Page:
TECHNO OFFICE HYGIENE
HOUSTON'S HYGIENE SERVICES
Good Day.KEYBOARD TEST Did you know Keyboards have 60% more germs than your toilet seat?
How many germs are currently living on your keyboard?
Without even thinking about it, we come to daily contact with bacteria on different surfaces and objects. These bacteria and mold build up especially in areas that are difficult to clean, such as the crevices on electronic devices, ventilation systems and filters or car dashboards. Studies have shown that computer keyboards are usually dirtier than average public toilets. Regularly disinfecting and cleaning your IT and office equipment helps prevent viruses from spreading and improves your equipment’s performance.
Number of people who took this test before you: 19681Protect Yourself from Germs on Computer Keyboards
• More:• Germs• Computer Keyboards• Computer Equipment - Is someone in your office a germ fanatic? disease-causing bacteria and viruses. This article explains the hazards of shared computer keyboards and suggests how the risks can be minimized.
Computer Keyboards Harbor Germs
Numerous studies have shown that computer keyboards contain more germs than, for example, office toilet seats. Moreover, the germs can remain alive on computer keyboards for up to two days. If a person using the computer touches her mouth, nose, or eyes with her hand, she is subject to contract a virus or bacteria. The unsanitary condition of computer keyboards raises particular concern for individuals working in environments where computers are shared, such as medical facilities, schools, offices, and factories.
How often do office bathrooms get cleaned? Sinks, toilet seats, and counters are probably wiped with a disinfectant at least daily. How often does the typical office computer keyboard get cleaned? Keyboards and other computer equipment may rarely get cleaned by a professional cleaning staff for fear of disturbing someone's work. If you have your own computer, you can clean it as often as you feel necessary. If a computer is shared, however, it is likely that no one is cleaning the keyboard or mouse. The germs that build up on the keyboard can lead directly to the spread of a bacteria or virus throughout your office.
CDC Investigation Links Shared Computer to Virus Outbreak
In 2007, the Centers for Disease Control (CDC) documented for the first time an outbreak of gastrointestinal disease attributable in part to a norovirus found on a shared computer keyboard and mouse. The disease was contracted by 27 students and two faculty members in an elementary school. There was no outbreak of the virus in the general community.
After an investigation, the CDC found that all the infected persons had been in Classroom J, a first grade class in which teachers and students shared computers. In all the other classes, students had their own computers or used computers in the library. The CDC took samples from toilets, faucets, drinking fountains, doorknobs, mice, and keyboards. Samples from a computer mouse and a keyboard in Classroom J had a norovirus identical to the virus contracted by the students and teachers. Although person-to-person contacts also played a role in spreading the virus, it was clear that the virus had remained alive on the keyboard and mouse after they were touched by an infected person and then had transferred to another person using the shared computer.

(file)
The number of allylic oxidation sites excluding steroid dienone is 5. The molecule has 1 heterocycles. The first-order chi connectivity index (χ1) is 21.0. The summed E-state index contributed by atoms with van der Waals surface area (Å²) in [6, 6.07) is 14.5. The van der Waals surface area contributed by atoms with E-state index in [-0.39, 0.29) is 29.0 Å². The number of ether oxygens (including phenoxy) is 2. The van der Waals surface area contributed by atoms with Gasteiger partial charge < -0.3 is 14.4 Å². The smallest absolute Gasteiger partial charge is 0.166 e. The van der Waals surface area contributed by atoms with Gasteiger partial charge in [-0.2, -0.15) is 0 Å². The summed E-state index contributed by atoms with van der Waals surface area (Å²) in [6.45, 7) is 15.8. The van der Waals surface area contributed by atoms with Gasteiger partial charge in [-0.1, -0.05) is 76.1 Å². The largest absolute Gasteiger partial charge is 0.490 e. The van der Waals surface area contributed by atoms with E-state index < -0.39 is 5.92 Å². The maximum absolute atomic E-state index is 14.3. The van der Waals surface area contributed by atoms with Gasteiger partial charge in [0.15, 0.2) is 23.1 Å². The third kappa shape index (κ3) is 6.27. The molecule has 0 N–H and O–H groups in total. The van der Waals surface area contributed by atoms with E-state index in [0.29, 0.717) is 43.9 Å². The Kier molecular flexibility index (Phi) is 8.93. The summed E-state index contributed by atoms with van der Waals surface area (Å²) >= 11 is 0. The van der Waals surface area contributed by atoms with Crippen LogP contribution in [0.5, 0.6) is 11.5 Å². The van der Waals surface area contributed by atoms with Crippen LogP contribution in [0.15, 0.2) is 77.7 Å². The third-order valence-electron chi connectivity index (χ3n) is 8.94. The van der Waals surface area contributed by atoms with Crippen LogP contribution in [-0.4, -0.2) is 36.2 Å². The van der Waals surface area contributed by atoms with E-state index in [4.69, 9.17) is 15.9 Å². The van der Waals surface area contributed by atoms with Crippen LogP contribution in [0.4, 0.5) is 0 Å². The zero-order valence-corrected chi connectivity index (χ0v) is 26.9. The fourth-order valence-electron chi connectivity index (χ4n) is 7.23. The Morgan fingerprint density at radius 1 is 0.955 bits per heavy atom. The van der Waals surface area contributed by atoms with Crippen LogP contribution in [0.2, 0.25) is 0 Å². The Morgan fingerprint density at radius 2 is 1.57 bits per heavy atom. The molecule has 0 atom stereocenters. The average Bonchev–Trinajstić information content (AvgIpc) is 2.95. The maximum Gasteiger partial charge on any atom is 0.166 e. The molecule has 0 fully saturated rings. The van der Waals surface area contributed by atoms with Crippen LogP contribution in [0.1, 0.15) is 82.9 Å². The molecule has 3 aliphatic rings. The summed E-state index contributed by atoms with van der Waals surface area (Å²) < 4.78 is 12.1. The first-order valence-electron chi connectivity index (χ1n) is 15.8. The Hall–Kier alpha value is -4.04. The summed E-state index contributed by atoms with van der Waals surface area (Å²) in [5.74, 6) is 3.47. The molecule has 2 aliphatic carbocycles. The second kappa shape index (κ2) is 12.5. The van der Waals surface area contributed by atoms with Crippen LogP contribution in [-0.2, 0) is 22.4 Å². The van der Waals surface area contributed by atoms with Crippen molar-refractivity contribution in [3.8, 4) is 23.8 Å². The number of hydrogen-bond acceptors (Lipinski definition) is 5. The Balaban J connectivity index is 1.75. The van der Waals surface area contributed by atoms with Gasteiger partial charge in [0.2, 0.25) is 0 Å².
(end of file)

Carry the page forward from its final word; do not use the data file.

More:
Bacteria and viruses are everywhere–so many of them in so many places that it’s a wonder we don’t get sick more often. The germs in question aren’t just the ones that cause colds and flu, but also nastier ones that can trigger staph infections, pneumonia and GI illnesses.
At work: Your desk at work could have 400 times more germs than a toilet seat. What’s more, thousands of bacteria can coat your phone. When’s the last time you disinfected your computer keyboard or cleaned the crumbs out of your desk drawers (a feast for germs)? Also be wary of control buttons on the office copier or fax machine, elevator buttons, handles of shared coffee cups and pots, and other communal items.
A microbiologist counted the bacteria on office toilet seats and found about 49 germs per square inch. Germ counts on computer keyboards were much higher. It was 60 times higher. Computer keyboards had 3,295 bacteria per square inch.Cold and flu bugs are on the surface of your keyboard because people are coughing and sneezing over your computer.There are issues such as animal hair and a friend or family member who used your computer after wiping his butt without washing his hands.You can get symptoms of food poisoning when food falls through the cracks of your keyboard and sits there. Workstations can sustain millions of bacteria that can potentially cause illness. Several studies have found computers commonly have streptococcus (cause colds, flu's) and bacteria which cause sinus and respiratory ailments.
Phones were found to have bacteria that cause skin infections, gastroenteritis and vomiting.
Houston`s Hygiene Services provides an office hygiene computer cleaning and telephone cleaning service where individual workstations are sanitised on a regular basis. The screen, keyboard, mouse and telephone are treated with germicide of commercial strength that will inactivate bacteria without being of harm to the user or the equipment.
Research by the University of Arizona last year found the average office
desktop harboured 400 times more bacteria than the average office toilet
They also found that, compared to men, on average women have three to
four times the amount of germs in, on and around their work area.